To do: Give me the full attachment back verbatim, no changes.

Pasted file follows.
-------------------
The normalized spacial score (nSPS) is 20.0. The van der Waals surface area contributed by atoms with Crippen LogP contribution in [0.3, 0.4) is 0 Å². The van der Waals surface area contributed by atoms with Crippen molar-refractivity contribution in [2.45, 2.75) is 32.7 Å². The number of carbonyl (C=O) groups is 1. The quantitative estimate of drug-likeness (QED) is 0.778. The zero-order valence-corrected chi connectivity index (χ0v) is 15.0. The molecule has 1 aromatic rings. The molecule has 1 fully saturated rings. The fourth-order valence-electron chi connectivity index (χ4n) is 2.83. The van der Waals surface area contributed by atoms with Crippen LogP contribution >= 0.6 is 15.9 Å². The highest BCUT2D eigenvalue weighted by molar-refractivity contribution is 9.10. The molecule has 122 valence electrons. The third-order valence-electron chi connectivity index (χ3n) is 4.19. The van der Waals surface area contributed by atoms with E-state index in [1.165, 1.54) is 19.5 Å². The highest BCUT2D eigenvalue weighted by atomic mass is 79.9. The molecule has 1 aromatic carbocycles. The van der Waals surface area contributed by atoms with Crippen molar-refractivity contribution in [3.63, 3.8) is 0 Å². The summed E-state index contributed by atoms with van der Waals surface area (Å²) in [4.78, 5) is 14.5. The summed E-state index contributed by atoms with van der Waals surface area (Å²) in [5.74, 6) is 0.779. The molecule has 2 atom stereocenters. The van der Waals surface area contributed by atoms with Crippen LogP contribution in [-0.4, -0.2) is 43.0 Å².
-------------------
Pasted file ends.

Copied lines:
The normalized spacial score (nSPS) is 20.0. The van der Waals surface area contributed by atoms with Crippen LogP contribution in [0.3, 0.4) is 0 Å². The van der Waals surface area contributed by atoms with Crippen molar-refractivity contribution in [2.45, 2.75) is 32.7 Å². The number of carbonyl (C=O) groups is 1. The quantitative estimate of drug-likeness (QED) is 0.778. The zero-order valence-corrected chi connectivity index (χ0v) is 15.0. The molecule has 1 aromatic rings. The molecule has 1 fully saturated rings. The fourth-order valence-electron chi connectivity index (χ4n) is 2.83. The van der Waals surface area contributed by atoms with Crippen LogP contribution >= 0.6 is 15.9 Å². The highest BCUT2D eigenvalue weighted by molar-refractivity contribution is 9.10. The molecule has 122 valence electrons. The third-order valence-electron chi connectivity index (χ3n) is 4.19. The van der Waals surface area contributed by atoms with E-state index in [1.165, 1.54) is 19.5 Å². The highest BCUT2D eigenvalue weighted by atomic mass is 79.9. The molecule has 1 aromatic carbocycles. The van der Waals surface area contributed by atoms with Crippen molar-refractivity contribution in [3.63, 3.8) is 0 Å². The summed E-state index contributed by atoms with van der Waals surface area (Å²) in [4.78, 5) is 14.5. The summed E-state index contributed by atoms with van der Waals surface area (Å²) in [5.74, 6) is 0.779. The molecule has 2 atom stereocenters. The van der Waals surface area contributed by atoms with Crippen LogP contribution in [-0.4, -0.2) is 43.0 Å².